- On the Night I Consider Coming Out to My Parents
I am afraid, of something I am, but have never named. My tongue isa refuge for secrets. How does one still fear banishment if they wereborn an exile? There's blood on the ground, no time remains so I'lllay it flat: I am Black and Dominican and Bisexual. There. If I die now,you'll have a hint for which god to petition. Sometimes, I look at aman and my hands are already digging into the small country of hisback. In this way, the body is a distraction from what can make thebody just a memory. My lips could bring a man's blood to the surface;my mother raised a curse and gave it her face. I am afraid to belongto another thing, to become still more no man's land. I am a trench;nobody comes to clear the dead. Somewhere, my mother is grippinga rosary to pray for men who look like me. Somewhere, my motheris praying for me. I do not want to give her something else to worryabout. I am quiet, I bury no one, blood is drying beneath my nails,I do not know which me it belongs to. [End Page 103]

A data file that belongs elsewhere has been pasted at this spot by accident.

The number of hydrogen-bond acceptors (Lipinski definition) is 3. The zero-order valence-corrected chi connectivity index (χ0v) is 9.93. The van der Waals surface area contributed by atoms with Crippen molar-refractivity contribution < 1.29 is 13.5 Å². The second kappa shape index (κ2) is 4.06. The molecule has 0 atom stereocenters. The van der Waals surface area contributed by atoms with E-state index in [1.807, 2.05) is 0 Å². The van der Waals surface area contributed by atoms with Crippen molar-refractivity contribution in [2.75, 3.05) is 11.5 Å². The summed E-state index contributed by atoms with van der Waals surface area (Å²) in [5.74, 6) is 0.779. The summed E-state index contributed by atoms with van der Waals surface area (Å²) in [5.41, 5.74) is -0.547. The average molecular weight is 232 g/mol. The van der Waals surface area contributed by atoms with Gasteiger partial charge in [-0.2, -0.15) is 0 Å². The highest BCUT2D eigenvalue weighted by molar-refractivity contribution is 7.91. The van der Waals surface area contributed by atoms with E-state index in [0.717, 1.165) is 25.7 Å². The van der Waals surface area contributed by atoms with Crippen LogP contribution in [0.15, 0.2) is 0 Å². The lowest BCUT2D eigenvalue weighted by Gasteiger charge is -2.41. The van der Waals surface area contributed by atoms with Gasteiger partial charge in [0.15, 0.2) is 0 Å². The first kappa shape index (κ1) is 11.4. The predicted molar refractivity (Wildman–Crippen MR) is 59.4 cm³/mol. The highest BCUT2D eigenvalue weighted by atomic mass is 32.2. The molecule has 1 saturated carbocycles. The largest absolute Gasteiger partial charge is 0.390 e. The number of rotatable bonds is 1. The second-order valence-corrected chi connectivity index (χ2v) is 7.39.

JULIAN RANDALL, a queer black poet from Chicago who received a Pushcart Prize, has received fellowships from Callaloo, BOAAT, and the Watering Hole. His work has appeared or is forthcoming in publications such as New York Times Magazine, The Georgia Review, and Sixth Finch, as well as such anthologies as Portrait in Blues, Nepantla, and New Poetry from the Midwest. He is a candidate for the MFA in poetry at Ole Miss and was the 2015 National College Slam (CUPSI) Best Poet. His first book, Refuse, is the winner of the 2017 Cave Canem Poetry prize and will be published by University of Pittsburgh Press in fall 2018.